A particularly intriguing clue about memory and dreaming, given the present emphasis on memory for episodes, is that in the typical transition from dreaming to waking, the content of a dream is experienced in an extraordinarily fleeting manner. Often, a dream can only be remembered to the extent that it is rehearsed upon awakening. At the precise time of awakening, the dream apparently exists in a state quite different from that of normal waking experiences, which are readily available to be stored. The dreamer must immediately rehearse the dream in order for it to be transformed into the active state of perceptual experiences. Only after this transformation in the representational form is the dream available for lasting storage as a declarative memory.
Why don't dreams automatically emerge fully formed in the episodic buffer of working memory upon awakening? This peculiar aspect of dreaming may result from an abrupt change in hippocampal gating at the moment of awakening. Altered hippocampal gating during sleep stages may reflect alterations in how information flows between neocortical networks and hippocampal networks (Winson 1985; Buzsï¿½ki 1996). Given this gating of information, consolidation may progress, not because of a single sleep stage, but by virtue of some complex interplay among complementary mechanisms over the course of a good night's sleepï¿½like a progression of distinct movements that together constitute a symphony. For example, one possibility is that hippocampal-cortical interactions are restricted during REM sleep, but that hippocampal activity during REM sleep nonetheless sets the stage for memory processing, influencing cortical rewiring that happens subsequently, perhaps during periods of slow-wave sleep.
Dream interpretation may still provide some insight into mental activity that otherwise might remain unconscious, even given that dreams are not a product of Freudian repression, unconscious drives, and wish fulfillment. Instead, consider that nondeclarative memory includes a vast set of dispositions and conditioned behavioral patterns that, by their nature, are not accessible to conscious recollection. Understanding these influences on our behavior can be advantageous. Achieving this goal in psychoanalysis and psychotherapy may be aided by dream analysis, not by reviving forgotten declarative memories or converting unconscious memories to conscious ones, but by understanding nondeclarative memoryï¿½the habits and behavioral predilections that guide so much of our behavior.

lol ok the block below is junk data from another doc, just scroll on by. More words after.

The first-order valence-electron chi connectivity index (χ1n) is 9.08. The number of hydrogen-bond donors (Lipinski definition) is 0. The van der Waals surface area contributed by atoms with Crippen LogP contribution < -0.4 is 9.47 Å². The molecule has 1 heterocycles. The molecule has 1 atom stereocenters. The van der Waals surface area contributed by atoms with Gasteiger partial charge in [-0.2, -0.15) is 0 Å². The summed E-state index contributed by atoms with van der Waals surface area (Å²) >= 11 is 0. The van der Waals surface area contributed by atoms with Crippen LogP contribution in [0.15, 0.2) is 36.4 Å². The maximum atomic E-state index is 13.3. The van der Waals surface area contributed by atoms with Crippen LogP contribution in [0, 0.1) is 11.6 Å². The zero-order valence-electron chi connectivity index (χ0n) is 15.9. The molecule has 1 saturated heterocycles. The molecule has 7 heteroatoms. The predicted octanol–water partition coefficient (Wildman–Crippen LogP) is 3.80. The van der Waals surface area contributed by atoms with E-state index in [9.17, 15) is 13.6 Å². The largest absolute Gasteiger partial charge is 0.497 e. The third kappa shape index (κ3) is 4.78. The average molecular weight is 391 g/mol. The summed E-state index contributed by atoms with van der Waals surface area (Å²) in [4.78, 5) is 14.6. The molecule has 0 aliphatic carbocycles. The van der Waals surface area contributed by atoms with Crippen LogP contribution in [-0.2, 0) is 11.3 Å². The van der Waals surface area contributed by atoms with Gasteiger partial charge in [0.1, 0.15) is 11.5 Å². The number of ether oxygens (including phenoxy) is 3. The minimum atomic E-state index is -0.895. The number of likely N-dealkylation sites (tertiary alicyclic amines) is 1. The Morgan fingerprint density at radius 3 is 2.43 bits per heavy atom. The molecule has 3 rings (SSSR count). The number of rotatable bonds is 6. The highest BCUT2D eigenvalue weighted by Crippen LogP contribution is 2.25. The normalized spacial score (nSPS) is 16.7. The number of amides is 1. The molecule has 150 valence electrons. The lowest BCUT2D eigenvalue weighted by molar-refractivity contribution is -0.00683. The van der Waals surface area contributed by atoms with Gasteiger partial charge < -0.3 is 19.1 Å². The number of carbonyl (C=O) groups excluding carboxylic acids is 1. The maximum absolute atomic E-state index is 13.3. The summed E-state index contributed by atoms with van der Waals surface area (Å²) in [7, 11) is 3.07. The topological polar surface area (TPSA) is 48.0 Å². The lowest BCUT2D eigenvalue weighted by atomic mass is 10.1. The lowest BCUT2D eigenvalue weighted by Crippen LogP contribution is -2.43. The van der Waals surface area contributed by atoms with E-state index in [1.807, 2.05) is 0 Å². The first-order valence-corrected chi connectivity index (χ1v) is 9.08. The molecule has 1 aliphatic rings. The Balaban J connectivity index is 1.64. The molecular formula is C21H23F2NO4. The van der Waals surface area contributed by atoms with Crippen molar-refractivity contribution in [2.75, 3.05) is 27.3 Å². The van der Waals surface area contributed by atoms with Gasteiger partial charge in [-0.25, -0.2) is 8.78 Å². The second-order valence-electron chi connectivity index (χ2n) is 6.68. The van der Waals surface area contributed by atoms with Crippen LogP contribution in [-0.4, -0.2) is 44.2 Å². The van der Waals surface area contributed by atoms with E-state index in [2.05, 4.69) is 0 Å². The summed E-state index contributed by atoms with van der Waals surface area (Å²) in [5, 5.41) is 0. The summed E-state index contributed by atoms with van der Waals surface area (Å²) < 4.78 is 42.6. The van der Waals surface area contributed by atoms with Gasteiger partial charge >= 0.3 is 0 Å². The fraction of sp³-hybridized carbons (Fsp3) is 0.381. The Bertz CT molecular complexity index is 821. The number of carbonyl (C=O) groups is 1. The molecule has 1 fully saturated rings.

Sleep and declarative memory: Where do we go from here?
Whereas a steadily increasing amount of evidence indicates that memory consolidation occurs during sleep, a great deal of uncertainty remains about which specific elements of memories are reprocessed and which portions of the complex architecture of sleep are relevant. Firmly establishing specific sleep-memory connections will require a blending of the methods of traditional sleep and memory research and may be the best way to convincingly determine the fundamental functions of sleep. Furthermore, these efforts may transform the investigation of memory by providing a better understanding of how declarative memories change over time.
Many empirical approaches have demonstrated that sleep can influence subsequent waking cognition (e.g., Kuriyama et al. 2004; Smith et al. 2004). Navigating these approaches requires avoiding some tricky methodological potholes. Sleep deprivation, for example, can lead to nonspecific effects, such as stress induction and lowered arousal levels, and disrupting one sleep stage can alter subsequent sleep stages. It is thus not surprising that the literature in this area is mixed, but despite these limitations, some convincing evidence has been obtained. One recent example is a study examining effects of sleep on the development of insight (Wagner et al. 2004). Subjects were required to perform mathematical operations on a string of digits. The time taken to complete this task could be drastically reduced if a ï¿½hidden ruleï¿½ was suddenly discovered. This insight was more frequent when training on this task was followed by a night's sleep than by either a sleepless night or by an equivalent duration of daytime wakefulness. The intervening period of sleep that seemed to facilitate insight might reflect some reprocessing of memory during sleep, as links are created between pieces of information that otherwise might remain disparate. Even though the mathematical task was not a task of declarative memory, the findings fit with our description of declarative memory processing during sleep. Future work in this area is needed to build on such findings by clarifying the neurocognitive events during sleep that can influence declarative memory storage.